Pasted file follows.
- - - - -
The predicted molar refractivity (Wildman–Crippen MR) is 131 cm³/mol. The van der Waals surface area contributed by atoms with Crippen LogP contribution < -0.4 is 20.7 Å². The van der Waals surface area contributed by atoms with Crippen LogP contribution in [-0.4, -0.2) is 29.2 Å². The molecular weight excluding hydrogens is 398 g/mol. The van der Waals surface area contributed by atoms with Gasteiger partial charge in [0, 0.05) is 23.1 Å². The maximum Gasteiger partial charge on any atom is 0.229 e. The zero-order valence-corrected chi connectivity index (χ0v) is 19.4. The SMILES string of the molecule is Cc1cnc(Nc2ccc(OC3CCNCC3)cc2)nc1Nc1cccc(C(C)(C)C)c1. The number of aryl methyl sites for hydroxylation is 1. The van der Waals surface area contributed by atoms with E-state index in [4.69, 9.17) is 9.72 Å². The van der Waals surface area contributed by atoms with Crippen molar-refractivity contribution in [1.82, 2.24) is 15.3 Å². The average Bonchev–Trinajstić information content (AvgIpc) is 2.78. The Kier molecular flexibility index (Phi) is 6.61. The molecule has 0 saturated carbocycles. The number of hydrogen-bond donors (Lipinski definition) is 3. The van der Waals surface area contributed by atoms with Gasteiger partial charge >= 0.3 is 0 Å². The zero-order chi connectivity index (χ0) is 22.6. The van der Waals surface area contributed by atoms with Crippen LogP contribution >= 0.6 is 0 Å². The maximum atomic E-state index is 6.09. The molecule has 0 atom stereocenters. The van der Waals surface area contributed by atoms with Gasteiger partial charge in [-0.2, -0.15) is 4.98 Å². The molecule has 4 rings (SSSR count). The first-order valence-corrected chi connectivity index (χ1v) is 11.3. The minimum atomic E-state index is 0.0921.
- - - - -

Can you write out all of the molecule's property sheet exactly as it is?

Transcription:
The predicted molar refractivity (Wildman–Crippen MR) is 131 cm³/mol. The van der Waals surface area contributed by atoms with Crippen LogP contribution < -0.4 is 20.7 Å². The van der Waals surface area contributed by atoms with Crippen LogP contribution in [-0.4, -0.2) is 29.2 Å². The molecular weight excluding hydrogens is 398 g/mol. The van der Waals surface area contributed by atoms with Gasteiger partial charge in [0, 0.05) is 23.1 Å². The maximum Gasteiger partial charge on any atom is 0.229 e. The zero-order valence-corrected chi connectivity index (χ0v) is 19.4. The SMILES string of the molecule is Cc1cnc(Nc2ccc(OC3CCNCC3)cc2)nc1Nc1cccc(C(C)(C)C)c1. The number of aryl methyl sites for hydroxylation is 1. The van der Waals surface area contributed by atoms with E-state index in [4.69, 9.17) is 9.72 Å². The van der Waals surface area contributed by atoms with Crippen molar-refractivity contribution in [1.82, 2.24) is 15.3 Å². The average Bonchev–Trinajstić information content (AvgIpc) is 2.78. The Kier molecular flexibility index (Phi) is 6.61. The molecule has 0 saturated carbocycles. The number of hydrogen-bond donors (Lipinski definition) is 3. The van der Waals surface area contributed by atoms with Gasteiger partial charge >= 0.3 is 0 Å². The zero-order chi connectivity index (χ0) is 22.6. The van der Waals surface area contributed by atoms with Crippen LogP contribution >= 0.6 is 0 Å². The maximum atomic E-state index is 6.09. The molecule has 0 atom stereocenters. The van der Waals surface area contributed by atoms with Gasteiger partial charge in [-0.2, -0.15) is 4.98 Å². The molecule has 4 rings (SSSR count). The first-order valence-corrected chi connectivity index (χ1v) is 11.3. The minimum atomic E-state index is 0.0921.